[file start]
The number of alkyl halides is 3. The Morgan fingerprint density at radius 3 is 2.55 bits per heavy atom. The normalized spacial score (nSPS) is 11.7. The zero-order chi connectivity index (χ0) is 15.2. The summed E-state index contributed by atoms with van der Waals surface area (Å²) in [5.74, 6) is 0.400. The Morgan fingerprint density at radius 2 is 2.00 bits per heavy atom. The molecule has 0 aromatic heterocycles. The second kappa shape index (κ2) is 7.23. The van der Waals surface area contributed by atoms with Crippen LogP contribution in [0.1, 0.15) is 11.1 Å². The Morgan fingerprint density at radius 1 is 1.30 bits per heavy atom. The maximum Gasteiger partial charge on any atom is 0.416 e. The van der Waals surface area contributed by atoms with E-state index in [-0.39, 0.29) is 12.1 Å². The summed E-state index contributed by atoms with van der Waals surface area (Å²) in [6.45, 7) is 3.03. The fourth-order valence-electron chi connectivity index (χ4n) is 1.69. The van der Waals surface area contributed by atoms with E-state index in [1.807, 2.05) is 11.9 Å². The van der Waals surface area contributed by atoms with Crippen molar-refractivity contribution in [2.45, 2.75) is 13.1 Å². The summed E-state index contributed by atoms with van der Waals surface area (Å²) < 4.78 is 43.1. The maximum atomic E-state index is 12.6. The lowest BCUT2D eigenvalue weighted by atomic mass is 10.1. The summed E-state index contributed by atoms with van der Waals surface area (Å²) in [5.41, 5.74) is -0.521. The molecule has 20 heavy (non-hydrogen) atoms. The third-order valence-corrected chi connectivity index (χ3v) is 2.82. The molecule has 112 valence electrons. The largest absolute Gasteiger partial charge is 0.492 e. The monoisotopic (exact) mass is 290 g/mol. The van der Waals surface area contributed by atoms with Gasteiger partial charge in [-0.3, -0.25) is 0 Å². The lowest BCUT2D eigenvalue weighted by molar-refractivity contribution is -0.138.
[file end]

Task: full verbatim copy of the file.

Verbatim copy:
The number of alkyl halides is 3. The Morgan fingerprint density at radius 3 is 2.55 bits per heavy atom. The normalized spacial score (nSPS) is 11.7. The zero-order chi connectivity index (χ0) is 15.2. The summed E-state index contributed by atoms with van der Waals surface area (Å²) in [5.74, 6) is 0.400. The Morgan fingerprint density at radius 2 is 2.00 bits per heavy atom. The molecule has 0 aromatic heterocycles. The second kappa shape index (κ2) is 7.23. The van der Waals surface area contributed by atoms with Crippen LogP contribution in [0.1, 0.15) is 11.1 Å². The Morgan fingerprint density at radius 1 is 1.30 bits per heavy atom. The maximum Gasteiger partial charge on any atom is 0.416 e. The van der Waals surface area contributed by atoms with E-state index in [-0.39, 0.29) is 12.1 Å². The summed E-state index contributed by atoms with van der Waals surface area (Å²) in [6.45, 7) is 3.03. The fourth-order valence-electron chi connectivity index (χ4n) is 1.69. The van der Waals surface area contributed by atoms with E-state index in [1.807, 2.05) is 11.9 Å². The van der Waals surface area contributed by atoms with Crippen molar-refractivity contribution in [2.45, 2.75) is 13.1 Å². The summed E-state index contributed by atoms with van der Waals surface area (Å²) < 4.78 is 43.1. The maximum atomic E-state index is 12.6. The lowest BCUT2D eigenvalue weighted by atomic mass is 10.1. The summed E-state index contributed by atoms with van der Waals surface area (Å²) in [5.41, 5.74) is -0.521. The molecule has 20 heavy (non-hydrogen) atoms. The third-order valence-corrected chi connectivity index (χ3v) is 2.82. The molecule has 112 valence electrons. The largest absolute Gasteiger partial charge is 0.492 e. The monoisotopic (exact) mass is 290 g/mol. The van der Waals surface area contributed by atoms with Gasteiger partial charge in [-0.3, -0.25) is 0 Å². The lowest BCUT2D eigenvalue weighted by molar-refractivity contribution is -0.138.